I’ve had dozens of alumni and friends of AEPi ask me recently about the issues happening with fraternities at Penn State and Florida State (and now at the University of Michigan and Ohio State). I thought this might be a good opportunity for me to put my thoughts down on these matters.
Let me start by saying that I believe in the fraternity system. For more than 40 years, I have seen firsthand the positive effects that the Greek system can play on young men and women: the leadership opportunities, the business connections, the real-world experience, the commitment to philanthropy and community service. These are all reasons that young men should consider joining a fraternity when they get to college.
And, for AEPi men, this experience also includes developing a commitment to our shared Jewish values and culture, advocating for Israel and Jewish philanthropy programs and communities. Our mission – to develop leadership for the Jewish community – is being accomplished on 190 college campuses around the world.
But, the culture of excess seems to have hit the fraternity system, as well. The reprehensible activities which occurred at the Beta Theta Pi house at Penn State have made all of us stop and take pause. In Tallahassee, Ann Arbor and Columbus, college administrations have thrown up their hands and said that the dangerous activities must stop before we can get back to all of the positive things that fraternities do.
While I may not agree with the unilateral manner in which these decisions have often been made (without even communicating with the executive office or the undergraduate chapters), I understand the sentiment behind it.
I have to tell you: I agree. No fraternity brother – and certainly no AEPi brother as long as I am involved in our fraternity – should put their brother in harm’s way. This includes hazing, drug use and excessive, forced or illegal drinking. There is no place for that in AEPi and we have to stop.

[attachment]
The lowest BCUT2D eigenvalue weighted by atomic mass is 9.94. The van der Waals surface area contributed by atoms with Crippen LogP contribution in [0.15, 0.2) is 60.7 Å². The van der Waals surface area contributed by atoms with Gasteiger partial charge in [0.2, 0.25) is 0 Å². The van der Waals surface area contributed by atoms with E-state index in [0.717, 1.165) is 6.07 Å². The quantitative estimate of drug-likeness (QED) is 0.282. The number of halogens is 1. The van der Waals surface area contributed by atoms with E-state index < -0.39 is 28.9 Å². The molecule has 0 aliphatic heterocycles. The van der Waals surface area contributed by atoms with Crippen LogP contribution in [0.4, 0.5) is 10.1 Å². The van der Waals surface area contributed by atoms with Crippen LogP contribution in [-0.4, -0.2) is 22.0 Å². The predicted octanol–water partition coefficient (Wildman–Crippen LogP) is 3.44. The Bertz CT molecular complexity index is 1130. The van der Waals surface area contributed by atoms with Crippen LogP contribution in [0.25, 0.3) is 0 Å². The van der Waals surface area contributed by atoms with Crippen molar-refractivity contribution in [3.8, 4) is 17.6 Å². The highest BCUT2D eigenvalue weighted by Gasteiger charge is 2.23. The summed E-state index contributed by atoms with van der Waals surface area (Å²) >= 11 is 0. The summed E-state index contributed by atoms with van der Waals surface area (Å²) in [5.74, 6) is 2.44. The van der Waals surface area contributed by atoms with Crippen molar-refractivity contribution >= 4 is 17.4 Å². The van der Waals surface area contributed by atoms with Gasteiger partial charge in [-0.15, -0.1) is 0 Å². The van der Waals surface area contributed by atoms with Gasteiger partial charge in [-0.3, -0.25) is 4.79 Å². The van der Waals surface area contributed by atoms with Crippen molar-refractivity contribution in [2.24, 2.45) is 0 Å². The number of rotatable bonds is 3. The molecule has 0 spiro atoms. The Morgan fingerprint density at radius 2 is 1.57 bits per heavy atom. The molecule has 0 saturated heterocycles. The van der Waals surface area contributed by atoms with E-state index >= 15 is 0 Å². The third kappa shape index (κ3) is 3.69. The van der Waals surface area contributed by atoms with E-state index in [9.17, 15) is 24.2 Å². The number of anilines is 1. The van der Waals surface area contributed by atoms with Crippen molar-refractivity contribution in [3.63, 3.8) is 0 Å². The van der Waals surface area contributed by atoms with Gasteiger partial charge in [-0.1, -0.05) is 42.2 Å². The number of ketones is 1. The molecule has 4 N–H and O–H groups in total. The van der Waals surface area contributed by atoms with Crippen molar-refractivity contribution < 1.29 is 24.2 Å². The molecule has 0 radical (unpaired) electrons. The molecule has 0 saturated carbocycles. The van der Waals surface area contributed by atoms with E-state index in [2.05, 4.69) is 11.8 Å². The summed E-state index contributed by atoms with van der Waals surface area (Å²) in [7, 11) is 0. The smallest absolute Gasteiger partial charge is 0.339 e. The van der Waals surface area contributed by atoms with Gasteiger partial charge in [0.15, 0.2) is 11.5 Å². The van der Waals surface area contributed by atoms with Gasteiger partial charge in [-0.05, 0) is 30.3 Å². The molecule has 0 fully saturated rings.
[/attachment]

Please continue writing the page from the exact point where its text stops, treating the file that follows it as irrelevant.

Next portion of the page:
We’re risking the future of AEPi, the fraternity system and our own lives. We are better than that. Our IHQ staff is working with our chapters to understand our health and safety regulations and to ensure that every chapter and every brother of AEPi is compliant with them. We need to focus on what makes AEPi great – our brotherhood, our mission, our shared sense of purpose and our commitment to our Jewish communities.
AEPi is too important to the development of our members and the future of our Jewish communities to risk it for one night of careless, dangerous and, possibly, illegal activities.
In Parashat Bereshit, God asks Cain where his brother is and Cain tauntingly replies, “Hashomer achi anochi? Am I my brother’s keeper?”
The answer is, of course, yes. We are all our brothers’ keepers, and we must do a better job of committing to that most important concept first.